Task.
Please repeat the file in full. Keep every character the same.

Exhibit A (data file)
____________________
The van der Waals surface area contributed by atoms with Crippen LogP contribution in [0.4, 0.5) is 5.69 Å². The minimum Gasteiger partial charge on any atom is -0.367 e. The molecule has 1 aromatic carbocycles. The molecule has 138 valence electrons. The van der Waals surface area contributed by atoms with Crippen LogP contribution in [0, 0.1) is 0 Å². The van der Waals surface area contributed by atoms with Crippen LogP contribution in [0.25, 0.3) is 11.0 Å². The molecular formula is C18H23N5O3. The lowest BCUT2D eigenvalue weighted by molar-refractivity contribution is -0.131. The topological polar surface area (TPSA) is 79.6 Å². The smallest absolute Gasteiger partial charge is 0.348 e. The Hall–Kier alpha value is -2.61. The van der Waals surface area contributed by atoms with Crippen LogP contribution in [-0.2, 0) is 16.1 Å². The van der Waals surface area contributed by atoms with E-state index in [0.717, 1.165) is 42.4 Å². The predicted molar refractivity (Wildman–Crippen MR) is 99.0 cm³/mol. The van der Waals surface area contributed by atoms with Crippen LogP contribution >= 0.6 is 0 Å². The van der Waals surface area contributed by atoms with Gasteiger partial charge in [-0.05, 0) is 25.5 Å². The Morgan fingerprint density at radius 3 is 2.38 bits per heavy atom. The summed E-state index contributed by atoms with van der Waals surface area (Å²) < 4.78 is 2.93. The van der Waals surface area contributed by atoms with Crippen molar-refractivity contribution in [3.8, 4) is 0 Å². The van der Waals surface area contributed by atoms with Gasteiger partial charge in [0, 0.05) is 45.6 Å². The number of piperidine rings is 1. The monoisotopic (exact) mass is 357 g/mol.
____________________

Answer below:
The van der Waals surface area contributed by atoms with Crippen LogP contribution in [0.4, 0.5) is 5.69 Å². The minimum Gasteiger partial charge on any atom is -0.367 e. The molecule has 1 aromatic carbocycles. The molecule has 138 valence electrons. The van der Waals surface area contributed by atoms with Crippen LogP contribution in [0, 0.1) is 0 Å². The van der Waals surface area contributed by atoms with Crippen LogP contribution in [0.25, 0.3) is 11.0 Å². The molecular formula is C18H23N5O3. The lowest BCUT2D eigenvalue weighted by molar-refractivity contribution is -0.131. The topological polar surface area (TPSA) is 79.6 Å². The smallest absolute Gasteiger partial charge is 0.348 e. The Hall–Kier alpha value is -2.61. The van der Waals surface area contributed by atoms with Crippen LogP contribution in [-0.2, 0) is 16.1 Å². The van der Waals surface area contributed by atoms with E-state index in [0.717, 1.165) is 42.4 Å². The predicted molar refractivity (Wildman–Crippen MR) is 99.0 cm³/mol. The van der Waals surface area contributed by atoms with Crippen LogP contribution >= 0.6 is 0 Å². The van der Waals surface area contributed by atoms with Gasteiger partial charge in [-0.05, 0) is 25.5 Å². The Morgan fingerprint density at radius 3 is 2.38 bits per heavy atom. The summed E-state index contributed by atoms with van der Waals surface area (Å²) < 4.78 is 2.93. The van der Waals surface area contributed by atoms with Crippen molar-refractivity contribution in [3.8, 4) is 0 Å². The van der Waals surface area contributed by atoms with Gasteiger partial charge in [0, 0.05) is 45.6 Å². The number of piperidine rings is 1. The monoisotopic (exact) mass is 357 g/mol.